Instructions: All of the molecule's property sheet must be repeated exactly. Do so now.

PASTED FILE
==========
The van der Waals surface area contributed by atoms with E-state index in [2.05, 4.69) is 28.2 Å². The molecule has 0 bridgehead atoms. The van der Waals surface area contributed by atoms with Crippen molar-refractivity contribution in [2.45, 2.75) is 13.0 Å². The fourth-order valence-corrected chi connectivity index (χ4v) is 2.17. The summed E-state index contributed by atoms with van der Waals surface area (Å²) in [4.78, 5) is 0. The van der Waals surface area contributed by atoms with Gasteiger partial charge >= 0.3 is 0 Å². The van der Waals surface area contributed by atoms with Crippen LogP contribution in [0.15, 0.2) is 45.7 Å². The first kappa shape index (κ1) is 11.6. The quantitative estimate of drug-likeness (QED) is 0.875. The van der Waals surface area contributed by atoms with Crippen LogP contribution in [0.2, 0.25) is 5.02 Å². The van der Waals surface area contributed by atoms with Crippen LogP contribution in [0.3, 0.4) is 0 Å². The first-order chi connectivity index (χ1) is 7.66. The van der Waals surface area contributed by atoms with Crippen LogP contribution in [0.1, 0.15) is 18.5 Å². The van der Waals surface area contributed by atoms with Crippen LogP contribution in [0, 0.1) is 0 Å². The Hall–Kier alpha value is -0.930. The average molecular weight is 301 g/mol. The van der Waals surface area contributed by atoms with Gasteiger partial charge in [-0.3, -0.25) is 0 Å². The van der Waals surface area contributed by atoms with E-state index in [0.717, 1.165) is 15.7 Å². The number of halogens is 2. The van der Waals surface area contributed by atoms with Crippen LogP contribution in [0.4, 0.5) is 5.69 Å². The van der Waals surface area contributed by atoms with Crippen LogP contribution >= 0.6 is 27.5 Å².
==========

The van der Waals surface area contributed by atoms with E-state index in [2.05, 4.69) is 28.2 Å². The molecule has 0 bridgehead atoms. The van der Waals surface area contributed by atoms with Crippen molar-refractivity contribution in [2.45, 2.75) is 13.0 Å². The fourth-order valence-corrected chi connectivity index (χ4v) is 2.17. The summed E-state index contributed by atoms with van der Waals surface area (Å²) in [4.78, 5) is 0. The van der Waals surface area contributed by atoms with Gasteiger partial charge >= 0.3 is 0 Å². The van der Waals surface area contributed by atoms with Crippen LogP contribution in [0.15, 0.2) is 45.7 Å². The first kappa shape index (κ1) is 11.6. The quantitative estimate of drug-likeness (QED) is 0.875. The van der Waals surface area contributed by atoms with Crippen LogP contribution in [0.2, 0.25) is 5.02 Å². The van der Waals surface area contributed by atoms with Crippen LogP contribution in [0.3, 0.4) is 0 Å². The first-order chi connectivity index (χ1) is 7.66. The van der Waals surface area contributed by atoms with Crippen LogP contribution in [0.1, 0.15) is 18.5 Å². The van der Waals surface area contributed by atoms with Crippen LogP contribution in [0, 0.1) is 0 Å². The Hall–Kier alpha value is -0.930. The average molecular weight is 301 g/mol. The van der Waals surface area contributed by atoms with Gasteiger partial charge in [-0.3, -0.25) is 0 Å². The van der Waals surface area contributed by atoms with E-state index in [0.717, 1.165) is 15.7 Å². The number of halogens is 2. The van der Waals surface area contributed by atoms with Crippen LogP contribution in [0.4, 0.5) is 5.69 Å². The van der Waals surface area contributed by atoms with Crippen LogP contribution >= 0.6 is 27.5 Å².